Legislation Quick Search
02/21/2024 09:55 AM
Pennsylvania State Senate
Home / Senate Co-Sponsorship Memoranda

Senate Co-Sponsorship Memoranda

Subscribe to PaLegis Notifications

Subscribe to receive notifications of new Co-Sponsorship Memos circulated

By Member | By Date | Keyword Search

Senate of Pennsylvania
Session of 2017 - 2018 Regular Session


Posted: January 30, 2017 05:05 PM
From: Senator Lisa M. Boscola
To: All Senate members
Subject: Statewide Registry for Domestic Violence Predators (Robin’s Law)
In the near future, I plan to reintroduce legislation that would amend Title 42 to create a statewide registry for domestic violence predators. This registry would be similar to the Megan’s Law model of a registry for sex offenders.

Domestic violence is a difficult issue because some individuals continue to commit acts of violence against their current or former partners, or family members, whether or not they have spent time in prison for a prior domestic violence offense. We must identify these persistently dangerous perpetrators and protect our residents from them, just as we protect our citizens from sex offenders – because often the behavior escalates to a life-threatening degree, or it continues with other partners leading to more victims.

This bill, also known as ‘Robin’s Law,’ would honor the memory of Robin Shaffer, a Quakertown woman who was brutally murdered by her estranged husband on June 15, 2004. Unfortunately, Robin’s story is far from unique. In Pennsylvania since 2004, there were at least 1,678 fatalities that occurred as a result of domestic violence-related incidents in Pennsylvania, according to statistics from PCADV.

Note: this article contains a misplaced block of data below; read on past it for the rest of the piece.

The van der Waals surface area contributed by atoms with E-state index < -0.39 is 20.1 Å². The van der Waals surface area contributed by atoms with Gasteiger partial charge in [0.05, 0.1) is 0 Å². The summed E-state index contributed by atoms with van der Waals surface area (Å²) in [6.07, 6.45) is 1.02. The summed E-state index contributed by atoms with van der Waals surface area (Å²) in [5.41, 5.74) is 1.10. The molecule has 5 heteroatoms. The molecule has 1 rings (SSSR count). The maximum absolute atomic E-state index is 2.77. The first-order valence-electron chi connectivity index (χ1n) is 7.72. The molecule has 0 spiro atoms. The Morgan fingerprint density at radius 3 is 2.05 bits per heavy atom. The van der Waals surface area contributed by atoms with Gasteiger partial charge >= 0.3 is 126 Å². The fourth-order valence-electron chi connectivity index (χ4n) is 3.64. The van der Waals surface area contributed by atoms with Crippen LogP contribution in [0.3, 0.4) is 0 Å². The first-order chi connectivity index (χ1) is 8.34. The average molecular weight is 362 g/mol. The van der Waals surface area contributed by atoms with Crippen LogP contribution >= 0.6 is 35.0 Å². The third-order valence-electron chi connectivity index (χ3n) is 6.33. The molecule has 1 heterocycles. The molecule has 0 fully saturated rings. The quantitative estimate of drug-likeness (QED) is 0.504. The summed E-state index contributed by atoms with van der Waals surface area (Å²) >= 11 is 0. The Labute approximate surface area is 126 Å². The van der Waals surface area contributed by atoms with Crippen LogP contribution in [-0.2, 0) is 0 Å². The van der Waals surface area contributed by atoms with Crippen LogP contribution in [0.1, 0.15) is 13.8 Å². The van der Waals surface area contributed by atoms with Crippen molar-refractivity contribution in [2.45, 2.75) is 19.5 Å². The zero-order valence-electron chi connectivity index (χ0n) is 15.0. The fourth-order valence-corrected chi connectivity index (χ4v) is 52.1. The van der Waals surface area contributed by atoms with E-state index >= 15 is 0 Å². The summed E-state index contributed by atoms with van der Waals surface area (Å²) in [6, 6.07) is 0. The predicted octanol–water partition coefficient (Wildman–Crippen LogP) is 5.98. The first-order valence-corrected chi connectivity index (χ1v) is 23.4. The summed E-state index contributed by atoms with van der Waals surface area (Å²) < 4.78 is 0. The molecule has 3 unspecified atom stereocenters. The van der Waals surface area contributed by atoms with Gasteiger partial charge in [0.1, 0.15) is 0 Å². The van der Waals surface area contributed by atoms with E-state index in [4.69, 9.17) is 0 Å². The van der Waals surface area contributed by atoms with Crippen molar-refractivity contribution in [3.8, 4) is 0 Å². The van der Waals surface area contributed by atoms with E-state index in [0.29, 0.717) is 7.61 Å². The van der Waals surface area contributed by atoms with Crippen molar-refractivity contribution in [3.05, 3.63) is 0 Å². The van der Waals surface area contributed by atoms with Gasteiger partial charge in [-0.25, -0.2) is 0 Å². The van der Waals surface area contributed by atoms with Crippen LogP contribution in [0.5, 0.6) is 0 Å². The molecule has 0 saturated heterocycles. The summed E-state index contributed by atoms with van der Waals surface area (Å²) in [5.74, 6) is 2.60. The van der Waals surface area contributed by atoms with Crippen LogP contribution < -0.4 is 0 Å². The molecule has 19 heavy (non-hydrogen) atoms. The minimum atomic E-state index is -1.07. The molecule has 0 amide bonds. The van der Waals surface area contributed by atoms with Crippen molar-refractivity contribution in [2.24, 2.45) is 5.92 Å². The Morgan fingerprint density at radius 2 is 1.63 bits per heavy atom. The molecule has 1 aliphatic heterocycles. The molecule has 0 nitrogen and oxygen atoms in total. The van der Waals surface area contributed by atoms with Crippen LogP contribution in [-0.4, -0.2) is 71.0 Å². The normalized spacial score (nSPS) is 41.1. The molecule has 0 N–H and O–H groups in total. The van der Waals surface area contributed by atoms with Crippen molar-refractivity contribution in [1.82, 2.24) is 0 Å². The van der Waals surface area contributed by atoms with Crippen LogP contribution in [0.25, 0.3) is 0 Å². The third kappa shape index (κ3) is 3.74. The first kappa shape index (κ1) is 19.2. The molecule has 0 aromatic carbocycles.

This legislation would newly create a board to assess individuals convicted of a domestic violence offense, and determine if they are a domestic violence predator. Upon their release, these individuals would be required to register their home address with the Pennsylvania State Police. Failure to register or provide a change of address would be a third-degree felony. Information would remain in the database for 10 years, and these offenders would be subject to lifetime parole, as well as required attendance at monthly counseling sessions, at their expense.

The State Police would maintain this information on a publicly available website, notify victims and local law enforcement of initial registrations and changes of address, forward fingerprint information to the Federal Bureau of Investigations, and re-verify address information every 90 days.

I invite you to join me as a co-sponsor of this bill. This is a reintroduction of SB 448 from the previous legislative session. Co-sponsors included: HUGHES, WILLIAMS, HAYWOOD, FONTANA, BROWNE, FARNESE, and BREWSTER.

Introduced as SB314